By Jeremy Hsu, InnovationNewsDaily Senior Writer
Published 04/03/2012 09:57 AM EDT
When Pixar screened a computer-animated short film called "Tin Toy" in 1988, test audiences hated the sight of the pseudo-realistic baby named "Billy" who terrorized the toys. Such a strong reaction persuaded Pixar to avoid making uncannily realistic human characters — it has since focused its efforts on films about living toys, curious robots and talking cars to win Academy Awards and moviegoers' hearts.
Today, the "uncanny valley" phenomenon remains almost as mysterious as when Japanese roboticist Masahiro Mori first coined the term in 1970. But scientists have begun venturing deeper into the metaphorical valley to better understand why robots or virtual characters with certain human characteristics can trigger such mental uneasiness. That understanding may prove crucial as humanlike robots or virtual companions enter homes and businesses in coming years.
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"We still don't understand why it occurs or whether you can get used to it, and people don't necessarily agree it exists," said Ayse Saygin, a cognitive scientist at the University of California, San Diego. "This is one of those cases where we're at the very beginning of understanding it."
The uncanny valley metaphor suggests that a human appearance or behavior can make an artificial figure seem more familiar for viewers — but only up to a point. The sense of viewer familiarity drops sharply into the uncanny valley once the artificial figure tries but fails to mimic a realistic human.
"If you look humanlike but your motion is jerky or you can't make proper eye contact, those are the things that make them uncanny," Saygin told InnovationNewsDaily. "I think the key is that when you make appearances humanlike, you raise expectations for the brain. When those expectations are not met, then you have the problem in the brain."
All too human
Saygin and fellow researchers don't think the phenomenon follows the valley metaphor exactly. Instead, they suggest the uncanny valley sensation arises when an artificial figure looks or behaves real enough to trigger a mental switchover — the viewer's brain suddenly begins to consider the figure as a possible human. The artificial figure almost inevitably fails such close inspection.
"Pixar took a lesson from 'Tin Toy,'" said Thalia Wheatley, a psychologist at Dartmouth College. "We have to nail the human form or not even go there."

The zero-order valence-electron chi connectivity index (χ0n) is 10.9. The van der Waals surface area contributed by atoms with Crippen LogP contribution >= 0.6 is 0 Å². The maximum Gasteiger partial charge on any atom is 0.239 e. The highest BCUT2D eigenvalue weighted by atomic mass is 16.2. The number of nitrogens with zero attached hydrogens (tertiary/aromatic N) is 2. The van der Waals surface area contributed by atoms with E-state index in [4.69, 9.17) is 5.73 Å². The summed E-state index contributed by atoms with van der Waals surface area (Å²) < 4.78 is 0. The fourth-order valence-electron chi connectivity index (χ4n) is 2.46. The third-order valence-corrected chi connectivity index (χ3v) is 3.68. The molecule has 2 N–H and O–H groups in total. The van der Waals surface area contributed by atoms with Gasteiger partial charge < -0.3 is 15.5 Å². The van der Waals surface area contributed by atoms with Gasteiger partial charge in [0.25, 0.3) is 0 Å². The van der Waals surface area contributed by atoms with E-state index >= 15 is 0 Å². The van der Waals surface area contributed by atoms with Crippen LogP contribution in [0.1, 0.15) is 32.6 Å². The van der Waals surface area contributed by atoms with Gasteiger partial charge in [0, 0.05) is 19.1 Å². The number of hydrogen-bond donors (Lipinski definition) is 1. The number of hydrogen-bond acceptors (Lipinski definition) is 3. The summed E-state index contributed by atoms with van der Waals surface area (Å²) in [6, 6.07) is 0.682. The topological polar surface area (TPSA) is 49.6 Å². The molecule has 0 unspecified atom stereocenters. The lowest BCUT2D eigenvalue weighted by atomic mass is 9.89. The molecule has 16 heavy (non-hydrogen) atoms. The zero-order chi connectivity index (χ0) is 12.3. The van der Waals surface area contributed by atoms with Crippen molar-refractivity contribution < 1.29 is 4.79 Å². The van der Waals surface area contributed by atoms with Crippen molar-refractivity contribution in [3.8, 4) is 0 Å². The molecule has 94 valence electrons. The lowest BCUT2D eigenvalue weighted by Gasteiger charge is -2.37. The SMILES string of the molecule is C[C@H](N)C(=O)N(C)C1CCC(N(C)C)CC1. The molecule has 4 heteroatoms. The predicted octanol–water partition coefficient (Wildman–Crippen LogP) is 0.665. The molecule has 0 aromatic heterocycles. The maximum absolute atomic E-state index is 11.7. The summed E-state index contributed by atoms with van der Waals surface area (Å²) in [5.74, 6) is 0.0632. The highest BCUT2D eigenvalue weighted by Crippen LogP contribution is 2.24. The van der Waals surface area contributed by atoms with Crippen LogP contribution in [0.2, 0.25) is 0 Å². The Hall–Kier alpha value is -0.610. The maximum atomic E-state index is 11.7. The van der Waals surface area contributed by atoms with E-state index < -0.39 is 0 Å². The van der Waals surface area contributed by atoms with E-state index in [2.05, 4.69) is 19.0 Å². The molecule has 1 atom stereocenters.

Wheatley's lab has found that everyone from Dartmouth college students to a remote tribe in Cambodia shows a strong sensitivity to what does or does not appear human. But such findings held up only when the researchers showed people human faces that were familiar to their ethnic group.
When shown a series of doll-like and human faces made with "morphing" software, people said a face was more human than doll only if it had at least a 65 percent mix of a human face. People could even judge an artificial figure's human appearance based on seeing a single eye.
"Evolutionary history has tuned us to detect minor distortions that indicate disease, mental or physical problems," Wheatley explained. "To go after a human-looking robot or avatar is to go up against millions of years of evolutionary history."
When it matters
Today's world has gotten by without conquering the uncanny valley. Most people don't yet expect (or want) perfectly humanlike robot lovers, servants or virtual companions in their lives. But some cases already exist where a more humanlike artificial figure could prove helpful.
Medical students perform better in real-life emergencies if they trained with a simulator that appears and behaves like a real person, said Karl MacDorman, a robotics researcher at Indiana University. More ambitious Hollywood films that want to use computer-animated figures for real-life scenes could also benefit — whether they need a virtual stunt double or a realistic emotional performance to match the gravitas of films such as "Schindler's List."
"For medical applications or certain films, aiming for the first peak [of the uncanny valley] is not adequate," MacDorman said. "We really do need to overcome the uncanny valley."
Most experiments up until now have focused on studying the human perception of a "mismatch" in an artificial figure's human realism. But MacDorman has begun developing an interactive experiment that makes volunteers talk with either real actors or their digital doubles — a next step toward clearing the mists from the uncanny valley.
"We predict that uncanniness will interfere with participants' normal empathetic response within this scenario," MacDorman said. "This will help us understand how the uncanny valley influences emotional empathy during an interaction."